Flaky motion controls and an irritating cast of characters suck most of the fun out of this lackluster boarding game.
- Good level design
- Fun split-screen mode.
- Inaccurate controls
- Annoying characters
- Boring art style
- Pointless power-ups.
While traditional snowboards won't take you much further than down a snow-covered mountain, crossboards suffer from no such limitations. In Crossboard 7--known as Adrenaline Misfits in the US--you glide your way over a variety of terrain, including rivers, sand dunes, and muddy swamps. While this might seem like an invitation for all manner of exciting environments and challenges, the reality is rather different. An uninspired art style makes levels look dull, while an irritating set of characters will have you grinding your teeth in annoyance. There's some fun to be had with standard races--particularly when played with friends--but erratic controls stop you from enjoying all the game has to offer.
The world of Crossboard 7 is inhabited by a group of anthropomorphic animals known as the misfits. The leader of the group is Sabre, a wolflike creature who guides you through a brief tutorial that teaches you the basics of board control. You stand sideways as if on a snowboard; you lean your body to steer, jump to jump, and twist to initiate tricks. Sadly, the accuracy of these controls is less than consistent, lacking the precision of a control pad. Sometimes you glide down the slopes with ease, but other times, you veer all over the place, bashing into walls while desperately trying to find the center position that keeps you on a straight path. This inaccuracy is also felt when launching off the start line. It requires you to move from a face-on position to a sideways one to set off and is rarely recognised, which means you end up significantly behind your opponents after the race has only just begun.
This lack of precision doesn't affect all of the game's modes--there's fun to be had in standard races and distance jumping challenges, where you donít need such fine control over the board to make it down the slope. The jumping challenges are especially fun, requiring you to get the highest jump possible by sticking your arms out to glide your character through the air. However, trying to collect coloured balloons in Balloon Buster mode and navigate flags in Downhill Slalom mode is an exercise in frustration. High-scoring Trick Score slopes also feature grind rails that require a huge amount of luck just to mount because you can never control your board precisely enough. Fortunately, grinds aren't required to complete trick levels, and you can get all the points you need from standard jumping tricks. Sadly, these become boring very quickly, with your twisting motions only launching a couple of 360-degree spins and backflips. You can augment these with grabs by lifting your leg up, though that too quickly becomes tiresome.
Only the standard racing trials are unlocked from the start of the game, so you have to spend some time working your way through them to unlock the more esoteric events. As you progress, you encounter power-ups, which you launch by lifting your leg up to charge and then slamming onto the floor to fire. However, it's never explained what the power-ups do, so you're instantly left puzzled as to whether your fired shot had any effect at all. Most seem to knock opponents over or slow them down, though the majority of time, they simply fly over their heads. As well as events and power-ups, you can unlock new misfits to play as, new crossboards of varying speed, and new tracks, as well as strength and jumping power. This is more of a punishment than a reward, though, because the misfits themselves are incredibly irritating. None more so than your guide through the game, Sabre, whose stereotypical dim surfer dude begins to grate quickly. Words like "dude," "gnarly," and "radical" crop up in every other sentence, which is made worse by the fact that the lines are repeated during races as he attempts to give you encouragement.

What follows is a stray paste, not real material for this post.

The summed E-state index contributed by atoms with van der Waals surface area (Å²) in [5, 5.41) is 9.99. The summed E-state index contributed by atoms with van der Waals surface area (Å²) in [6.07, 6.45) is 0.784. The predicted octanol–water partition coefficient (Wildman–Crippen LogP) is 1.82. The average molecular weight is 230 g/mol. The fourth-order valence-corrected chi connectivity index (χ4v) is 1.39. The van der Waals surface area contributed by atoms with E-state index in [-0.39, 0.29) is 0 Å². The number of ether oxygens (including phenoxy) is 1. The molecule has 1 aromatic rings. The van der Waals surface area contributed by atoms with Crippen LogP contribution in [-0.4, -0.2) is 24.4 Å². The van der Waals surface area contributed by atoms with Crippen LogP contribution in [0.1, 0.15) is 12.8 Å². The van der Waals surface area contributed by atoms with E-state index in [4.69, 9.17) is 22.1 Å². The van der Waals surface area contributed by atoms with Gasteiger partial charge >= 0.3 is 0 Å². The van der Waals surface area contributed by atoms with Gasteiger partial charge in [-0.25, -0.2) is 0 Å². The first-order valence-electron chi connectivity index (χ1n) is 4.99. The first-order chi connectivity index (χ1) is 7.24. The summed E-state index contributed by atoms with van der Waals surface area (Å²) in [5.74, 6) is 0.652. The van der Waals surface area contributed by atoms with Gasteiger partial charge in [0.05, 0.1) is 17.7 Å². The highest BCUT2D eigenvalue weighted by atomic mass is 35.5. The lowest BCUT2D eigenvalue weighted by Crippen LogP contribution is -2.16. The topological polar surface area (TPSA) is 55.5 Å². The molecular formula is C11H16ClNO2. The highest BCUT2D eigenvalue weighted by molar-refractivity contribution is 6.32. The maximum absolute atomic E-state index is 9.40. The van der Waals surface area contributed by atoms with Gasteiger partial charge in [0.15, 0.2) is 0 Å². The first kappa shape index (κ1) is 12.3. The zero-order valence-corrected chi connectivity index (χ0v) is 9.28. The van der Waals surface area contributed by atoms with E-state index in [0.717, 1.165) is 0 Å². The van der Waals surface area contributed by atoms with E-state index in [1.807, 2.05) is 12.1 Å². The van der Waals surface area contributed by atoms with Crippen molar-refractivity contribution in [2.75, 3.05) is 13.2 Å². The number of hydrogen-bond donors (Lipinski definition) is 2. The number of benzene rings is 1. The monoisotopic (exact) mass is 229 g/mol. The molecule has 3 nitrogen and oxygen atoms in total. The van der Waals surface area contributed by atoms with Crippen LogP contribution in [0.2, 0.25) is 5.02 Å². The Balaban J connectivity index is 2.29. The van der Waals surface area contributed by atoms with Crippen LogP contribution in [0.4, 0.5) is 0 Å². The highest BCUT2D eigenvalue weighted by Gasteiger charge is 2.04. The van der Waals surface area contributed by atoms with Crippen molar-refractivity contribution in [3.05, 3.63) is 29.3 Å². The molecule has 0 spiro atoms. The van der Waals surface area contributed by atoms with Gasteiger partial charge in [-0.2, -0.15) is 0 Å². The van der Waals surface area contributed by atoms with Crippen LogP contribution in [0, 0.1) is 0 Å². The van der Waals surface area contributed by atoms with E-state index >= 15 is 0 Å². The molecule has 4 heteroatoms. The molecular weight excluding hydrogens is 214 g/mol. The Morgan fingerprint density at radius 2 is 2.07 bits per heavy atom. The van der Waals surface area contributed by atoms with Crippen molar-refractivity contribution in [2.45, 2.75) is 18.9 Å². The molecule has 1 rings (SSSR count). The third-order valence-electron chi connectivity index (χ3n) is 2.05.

The game fares better when it comes to visuals, though the characters suffer from the same stereotyping as their speech. The various brightly coloured frogs, wolves, and dragons are well designed--if a little freaky looking--but their ripped jeans and baggy T-shirts end up making them look like generic extreme-sports characters. The environments suffer the same fate, with little to differentiate them, other than the type of surface you're boarding on. There's the odd cactus thrown in on desert events and a few plants on swamps, but more often than not, you're just watching the same repeated textures fly past. The courses themselves are well designed, though, with plenty of twists, turns, and jumps to navigate. There are also shortcuts to discover for sneaking round opponents and launching surprise attacks, which make racing in the smooth two-player split-screen mode the most fun and competitive aspect of the game. As well as races, you can play any of the other events you've unlocked in the career mode via split-screen. The added competitiveness when playing with friends makes many of the events much more enjoyable, and there are additional boards and courses to unlock.
Unfortunately, the fun split-screen mode isn't going to keep you amused for extended periods of time, and the dull and sometimes frustrating single-player isn't there to pick up the slack. The erratic controls make some of the events extremely difficult, the art style is very generic, and the characters try far too hard to be cool, which no amount of good level design can overcome. Unless you're desperate for a Kinect boarding experience and have some friends to play with, Crossboard 7 is best left to shred the slopes alone.